Ms Carnell said affordable childcare is urgently needed for women and families who work to get their small businesses back up and running.
She pointed to the latest Productivity Commission data that shows there was a 21.7 per cent rise in the number of parents and carers in Australian who didn’t work due to childcare costs in 2020, compared with the previous year.
“According to those figures, 90,000 Australian parents stayed out of the workforce last year because the cost of childcare was too high,” Ms Carnell said.
“At the moment, Australia’s childcare costs are the fourth highest in the OECD, taking an average of 27 per cent of household income.”
Ms Carnell said women make up more than a third of Australia’s small business owners (38 per cent).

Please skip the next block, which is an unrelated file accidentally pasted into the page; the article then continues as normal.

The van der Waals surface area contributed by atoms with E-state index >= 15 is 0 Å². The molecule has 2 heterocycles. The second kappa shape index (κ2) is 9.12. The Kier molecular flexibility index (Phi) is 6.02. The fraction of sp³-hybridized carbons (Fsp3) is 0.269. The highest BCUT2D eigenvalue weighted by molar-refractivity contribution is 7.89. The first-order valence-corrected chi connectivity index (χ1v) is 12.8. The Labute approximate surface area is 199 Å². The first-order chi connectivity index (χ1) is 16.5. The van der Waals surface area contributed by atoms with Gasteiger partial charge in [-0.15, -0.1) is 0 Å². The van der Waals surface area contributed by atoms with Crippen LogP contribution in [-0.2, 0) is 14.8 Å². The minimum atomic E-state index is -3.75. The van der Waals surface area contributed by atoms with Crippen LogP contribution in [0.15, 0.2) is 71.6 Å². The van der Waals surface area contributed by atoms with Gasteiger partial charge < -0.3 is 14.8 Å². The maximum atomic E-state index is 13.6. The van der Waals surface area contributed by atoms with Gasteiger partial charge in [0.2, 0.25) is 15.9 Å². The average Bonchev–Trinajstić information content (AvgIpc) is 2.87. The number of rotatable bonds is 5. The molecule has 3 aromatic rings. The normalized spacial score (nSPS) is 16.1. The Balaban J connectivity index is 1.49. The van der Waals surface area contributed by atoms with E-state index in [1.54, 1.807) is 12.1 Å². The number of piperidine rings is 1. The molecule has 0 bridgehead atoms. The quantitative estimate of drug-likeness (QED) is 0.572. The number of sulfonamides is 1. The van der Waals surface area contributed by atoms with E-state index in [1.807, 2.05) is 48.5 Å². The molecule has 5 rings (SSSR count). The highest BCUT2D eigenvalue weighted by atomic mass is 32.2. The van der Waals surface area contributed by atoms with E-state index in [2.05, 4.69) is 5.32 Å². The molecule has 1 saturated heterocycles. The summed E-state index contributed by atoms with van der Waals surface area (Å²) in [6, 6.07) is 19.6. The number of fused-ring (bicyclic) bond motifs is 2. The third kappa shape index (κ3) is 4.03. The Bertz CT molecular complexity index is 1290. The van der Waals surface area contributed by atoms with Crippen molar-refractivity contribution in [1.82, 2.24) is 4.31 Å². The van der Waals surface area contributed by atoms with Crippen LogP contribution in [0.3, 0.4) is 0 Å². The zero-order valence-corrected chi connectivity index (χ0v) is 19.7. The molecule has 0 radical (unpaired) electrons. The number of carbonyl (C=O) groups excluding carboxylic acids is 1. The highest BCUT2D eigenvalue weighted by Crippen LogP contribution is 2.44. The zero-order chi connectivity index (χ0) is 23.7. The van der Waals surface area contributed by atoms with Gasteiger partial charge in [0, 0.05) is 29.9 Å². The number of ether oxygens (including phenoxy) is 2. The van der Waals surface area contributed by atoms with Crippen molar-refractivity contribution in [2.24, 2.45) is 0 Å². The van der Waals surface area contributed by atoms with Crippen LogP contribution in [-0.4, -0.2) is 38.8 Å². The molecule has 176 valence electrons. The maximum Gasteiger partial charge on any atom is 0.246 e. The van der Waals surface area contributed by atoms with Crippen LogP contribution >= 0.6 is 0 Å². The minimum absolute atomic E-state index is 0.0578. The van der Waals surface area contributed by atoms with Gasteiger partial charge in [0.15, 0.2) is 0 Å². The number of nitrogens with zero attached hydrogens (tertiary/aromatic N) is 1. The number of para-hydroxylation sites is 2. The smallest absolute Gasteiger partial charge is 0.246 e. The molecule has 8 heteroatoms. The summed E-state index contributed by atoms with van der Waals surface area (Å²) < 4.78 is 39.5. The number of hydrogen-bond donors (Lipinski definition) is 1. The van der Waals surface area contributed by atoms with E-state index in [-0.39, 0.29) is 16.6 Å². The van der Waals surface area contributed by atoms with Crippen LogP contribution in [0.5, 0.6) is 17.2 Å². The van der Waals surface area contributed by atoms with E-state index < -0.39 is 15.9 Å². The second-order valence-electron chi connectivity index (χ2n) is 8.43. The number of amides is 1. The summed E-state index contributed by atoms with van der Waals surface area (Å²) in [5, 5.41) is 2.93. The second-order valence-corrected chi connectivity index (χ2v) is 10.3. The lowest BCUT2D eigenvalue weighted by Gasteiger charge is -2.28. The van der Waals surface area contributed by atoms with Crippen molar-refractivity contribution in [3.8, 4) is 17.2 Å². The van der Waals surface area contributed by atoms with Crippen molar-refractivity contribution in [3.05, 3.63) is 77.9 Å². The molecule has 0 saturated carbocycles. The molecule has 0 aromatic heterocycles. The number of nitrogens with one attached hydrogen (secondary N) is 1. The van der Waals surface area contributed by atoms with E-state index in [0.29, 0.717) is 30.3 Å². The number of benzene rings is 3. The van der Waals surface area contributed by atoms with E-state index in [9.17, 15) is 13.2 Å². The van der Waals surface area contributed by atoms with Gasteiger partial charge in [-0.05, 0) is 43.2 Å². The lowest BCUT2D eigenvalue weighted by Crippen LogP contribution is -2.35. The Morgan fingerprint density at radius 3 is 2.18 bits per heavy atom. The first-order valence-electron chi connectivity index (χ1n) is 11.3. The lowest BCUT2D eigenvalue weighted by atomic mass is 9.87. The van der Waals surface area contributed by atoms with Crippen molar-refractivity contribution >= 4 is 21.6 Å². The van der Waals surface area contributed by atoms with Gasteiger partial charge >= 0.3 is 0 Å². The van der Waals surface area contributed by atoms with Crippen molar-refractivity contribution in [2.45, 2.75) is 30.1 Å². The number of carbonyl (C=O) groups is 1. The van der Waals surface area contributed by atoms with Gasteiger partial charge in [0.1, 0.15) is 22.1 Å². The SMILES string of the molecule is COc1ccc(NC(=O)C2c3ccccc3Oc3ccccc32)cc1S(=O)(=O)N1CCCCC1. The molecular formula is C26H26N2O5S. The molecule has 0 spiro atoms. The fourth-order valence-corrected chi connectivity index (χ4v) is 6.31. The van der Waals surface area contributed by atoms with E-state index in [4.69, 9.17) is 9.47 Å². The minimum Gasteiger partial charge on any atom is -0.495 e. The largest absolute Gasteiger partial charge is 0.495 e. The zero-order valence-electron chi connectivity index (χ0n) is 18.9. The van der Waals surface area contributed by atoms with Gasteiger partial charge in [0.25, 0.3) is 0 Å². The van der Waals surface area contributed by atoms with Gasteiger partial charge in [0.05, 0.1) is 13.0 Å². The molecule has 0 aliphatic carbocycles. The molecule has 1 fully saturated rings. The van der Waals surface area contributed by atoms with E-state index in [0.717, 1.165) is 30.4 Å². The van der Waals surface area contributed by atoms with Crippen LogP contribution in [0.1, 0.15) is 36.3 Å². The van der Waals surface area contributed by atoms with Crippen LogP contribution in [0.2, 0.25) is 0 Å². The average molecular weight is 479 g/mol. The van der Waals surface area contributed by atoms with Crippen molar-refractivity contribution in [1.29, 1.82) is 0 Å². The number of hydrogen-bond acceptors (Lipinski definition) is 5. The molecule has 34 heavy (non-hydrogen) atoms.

Further, she said that for women and families in small businesses, particularly those that are relying on JobKeeper or still in the process of recovering from the COVID crisis, childcare is unaffordable.
“We know the COVID recession had a disproportionate impact on women. With childcare fees remaining too high, mothers — more often than not — need to spend more time at home to look after their kids rather than working to grow their business. It’s bad for small business and even worse for the economy,” Ms Carnell said.
“Now is the time for the government to be considering innovative ways to increase participation rates for women to ensure productivity gains and to benefit businesses.
“There are a number of ways for government to do this, including making childcare more tax-effective or by phasing in an expanded subsidy scheme as recommended by the Grattan Institute, estimated to deliver an $11 billion boost to the economy.
“Crucially, affordable childcare would allow more women to work on growing their businesses — an important contribution to Australia’s economic recovery.”